We find that the probability that a horse finished in the money was negatively related to the number of horses in the race. This makes sense, as a larger number of horses increases the chance that another horse will have an unusually good race.  We also find – again, as expected – that the chance of finishing in the money rises with the quality of the horse, as measured by the odds of the horse winning the race improve. 

When looking at all Triple Crown races, we find weak evidence that Black jockeys outperformed the odds.  However, we find stronger evidence that they outperformed the odds in the Kentucky Derby.  Finally, we find clear evidence that Black jockeys increased the chance that better horses finished in the money.

The historical and statistical record tell a consistent story of exclusion of Black jockeys in the late 19th and early 20th centuries. Despite their proven talent, African Americans were shut out of a sport they had dominated just a few years earlier.  Despite the lifting of barriers in recent years, they have been unable to approach the level of performance that had once been commonplace.  As in so many walks of life, America deprived itself of the talents of a large segment of its population, and horseracing became another sad example of the legacy of Jim Crow.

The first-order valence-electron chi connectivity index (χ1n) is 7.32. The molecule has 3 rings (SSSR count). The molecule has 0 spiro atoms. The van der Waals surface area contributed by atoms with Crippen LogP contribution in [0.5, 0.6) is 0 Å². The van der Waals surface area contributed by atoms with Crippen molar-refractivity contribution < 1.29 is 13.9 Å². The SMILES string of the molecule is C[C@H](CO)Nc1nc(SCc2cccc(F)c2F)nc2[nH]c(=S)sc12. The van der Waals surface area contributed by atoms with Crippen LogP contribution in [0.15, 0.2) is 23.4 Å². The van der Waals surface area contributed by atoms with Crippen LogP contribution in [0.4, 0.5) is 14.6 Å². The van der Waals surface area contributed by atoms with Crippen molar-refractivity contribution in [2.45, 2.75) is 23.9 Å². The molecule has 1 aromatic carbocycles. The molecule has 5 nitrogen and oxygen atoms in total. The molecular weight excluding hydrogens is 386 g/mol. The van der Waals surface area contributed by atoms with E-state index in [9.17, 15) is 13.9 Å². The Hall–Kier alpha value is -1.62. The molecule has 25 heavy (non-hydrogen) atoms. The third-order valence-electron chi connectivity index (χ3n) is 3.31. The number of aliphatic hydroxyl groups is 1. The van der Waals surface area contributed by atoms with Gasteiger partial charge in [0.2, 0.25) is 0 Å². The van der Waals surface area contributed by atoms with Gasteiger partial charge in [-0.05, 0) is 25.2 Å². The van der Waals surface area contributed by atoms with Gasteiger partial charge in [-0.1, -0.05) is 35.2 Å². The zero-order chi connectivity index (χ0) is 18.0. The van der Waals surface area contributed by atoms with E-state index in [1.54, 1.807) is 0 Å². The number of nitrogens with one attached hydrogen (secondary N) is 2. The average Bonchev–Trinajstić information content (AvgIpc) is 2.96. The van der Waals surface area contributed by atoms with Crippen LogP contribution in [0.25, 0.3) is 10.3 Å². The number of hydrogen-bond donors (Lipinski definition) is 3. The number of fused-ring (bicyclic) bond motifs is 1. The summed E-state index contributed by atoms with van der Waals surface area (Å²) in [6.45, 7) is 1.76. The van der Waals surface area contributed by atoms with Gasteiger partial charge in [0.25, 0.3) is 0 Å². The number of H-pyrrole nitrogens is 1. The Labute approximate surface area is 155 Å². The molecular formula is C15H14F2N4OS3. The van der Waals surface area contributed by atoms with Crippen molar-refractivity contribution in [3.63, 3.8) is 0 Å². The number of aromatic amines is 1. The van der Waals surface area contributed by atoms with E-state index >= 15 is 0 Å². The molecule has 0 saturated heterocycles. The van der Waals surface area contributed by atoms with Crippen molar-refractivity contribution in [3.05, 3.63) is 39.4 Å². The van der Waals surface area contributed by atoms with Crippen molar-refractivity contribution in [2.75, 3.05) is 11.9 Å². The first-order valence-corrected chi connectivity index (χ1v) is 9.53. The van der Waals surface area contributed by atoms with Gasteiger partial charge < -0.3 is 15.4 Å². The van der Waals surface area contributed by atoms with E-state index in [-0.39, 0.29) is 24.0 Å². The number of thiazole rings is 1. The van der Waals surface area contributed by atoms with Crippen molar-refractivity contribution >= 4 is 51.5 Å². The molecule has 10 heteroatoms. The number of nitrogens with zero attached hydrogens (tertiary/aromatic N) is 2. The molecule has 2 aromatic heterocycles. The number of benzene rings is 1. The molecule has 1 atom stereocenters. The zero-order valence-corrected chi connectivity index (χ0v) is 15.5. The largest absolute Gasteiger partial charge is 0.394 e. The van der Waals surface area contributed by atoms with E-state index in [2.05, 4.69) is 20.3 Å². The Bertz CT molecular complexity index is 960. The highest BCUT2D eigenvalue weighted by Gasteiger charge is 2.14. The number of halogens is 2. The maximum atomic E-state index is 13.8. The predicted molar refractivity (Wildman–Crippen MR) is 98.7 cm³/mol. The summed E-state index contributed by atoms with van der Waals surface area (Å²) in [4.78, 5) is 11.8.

References

Becker, G (1993), “Nobel Lecture: The Economic Way of Looking at Behavior”, Journal of Political Economy 101(3): 385-409.

Chernow, R (2017), Grant, Penguin Press.

Cineas, F (2021), “What Reconstruction teaches us about white nationalism today,” Vox.com, 21 January 21.

Cook, L D (2014), “Violence and economic activity: evidence from African American patents, 1870–1940”, Journal of Economic Growth 19(2): 221-257.

Kousser, J M (1974), The Shaping of Southern Politics: Suffrage Restriction and the Establishment of the One-party South, 1880-1910, Yale University Press.

Leeds, M A and H Rockoff (2020), “Jim Crow in the Saddle: The Expulsion of African American Jockeys from American Racing”, NBER Working Paper 28167.

McDaniels III, P (2013), Prince of Jockeys: The Life of Isaac Burns Murphy, University of  Kentucky Press.

Mooney, K (2014), Race Horse Men: How Slavery and Freedom Were Made at the Racetrack, Harvard University Press.

O’Connor, J L (1921), History of the Kentucky Derby, 1875-1921, Rider Press.

Scott, D (2020), “The night the NBA suddenly stopped – and why it matters,” Vox.com, 27 August.

Sowers, R. (2014), The Kentucky Derby, Preakness and Belmont Stakes: A Comprehensive History, McFarland and Company, Inc.

Wilkinson, A (2020), “The Power of the black athlete, explained by the writer of High Flying Bird,” Vox.com, 2 September. 

Endnotes

1 “Negro Jockeys Shut Out: Combination of White Riders to bar them From the Turf”, New York Times, 29 July 1900. 

2  “Negro Rider on Wane: White Jockeys’ Superior Intelligence Supersedes”, Washington Post, 20 August 1905.

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Topics:  Economic history Politics and economics

Tags:  Jim Crow, racial inequality, Black athletes, African Americans

Professor of Economics, Temple University

Distinguished Professor at the Department of Economics, Rutgers University